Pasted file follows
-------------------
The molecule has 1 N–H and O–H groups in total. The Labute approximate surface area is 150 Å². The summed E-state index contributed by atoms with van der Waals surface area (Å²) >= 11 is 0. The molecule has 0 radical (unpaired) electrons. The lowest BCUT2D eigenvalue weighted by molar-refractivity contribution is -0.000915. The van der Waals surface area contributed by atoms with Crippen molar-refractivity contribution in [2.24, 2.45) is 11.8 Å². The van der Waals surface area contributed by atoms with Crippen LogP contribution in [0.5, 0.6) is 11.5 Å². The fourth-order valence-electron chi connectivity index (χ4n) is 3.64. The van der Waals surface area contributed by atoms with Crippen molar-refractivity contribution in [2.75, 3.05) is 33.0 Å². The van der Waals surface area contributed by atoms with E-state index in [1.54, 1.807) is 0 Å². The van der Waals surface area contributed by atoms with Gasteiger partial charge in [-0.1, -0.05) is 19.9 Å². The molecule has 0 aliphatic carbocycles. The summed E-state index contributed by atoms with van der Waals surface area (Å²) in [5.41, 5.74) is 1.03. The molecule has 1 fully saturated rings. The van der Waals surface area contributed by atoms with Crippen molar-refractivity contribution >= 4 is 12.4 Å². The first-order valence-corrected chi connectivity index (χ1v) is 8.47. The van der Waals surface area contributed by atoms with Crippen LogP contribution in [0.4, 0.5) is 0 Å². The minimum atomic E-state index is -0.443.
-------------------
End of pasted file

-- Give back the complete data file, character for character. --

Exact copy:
The molecule has 1 N–H and O–H groups in total. The Labute approximate surface area is 150 Å². The summed E-state index contributed by atoms with van der Waals surface area (Å²) >= 11 is 0. The molecule has 0 radical (unpaired) electrons. The lowest BCUT2D eigenvalue weighted by molar-refractivity contribution is -0.000915. The van der Waals surface area contributed by atoms with Crippen molar-refractivity contribution in [2.24, 2.45) is 11.8 Å². The van der Waals surface area contributed by atoms with Crippen LogP contribution in [0.5, 0.6) is 11.5 Å². The fourth-order valence-electron chi connectivity index (χ4n) is 3.64. The van der Waals surface area contributed by atoms with Crippen molar-refractivity contribution in [2.75, 3.05) is 33.0 Å². The van der Waals surface area contributed by atoms with E-state index in [1.54, 1.807) is 0 Å². The van der Waals surface area contributed by atoms with Gasteiger partial charge in [-0.1, -0.05) is 19.9 Å². The molecule has 0 aliphatic carbocycles. The summed E-state index contributed by atoms with van der Waals surface area (Å²) in [5.41, 5.74) is 1.03. The molecule has 1 fully saturated rings. The van der Waals surface area contributed by atoms with Crippen molar-refractivity contribution >= 4 is 12.4 Å². The first-order valence-corrected chi connectivity index (χ1v) is 8.47. The van der Waals surface area contributed by atoms with Crippen LogP contribution in [0.4, 0.5) is 0 Å². The minimum atomic E-state index is -0.443.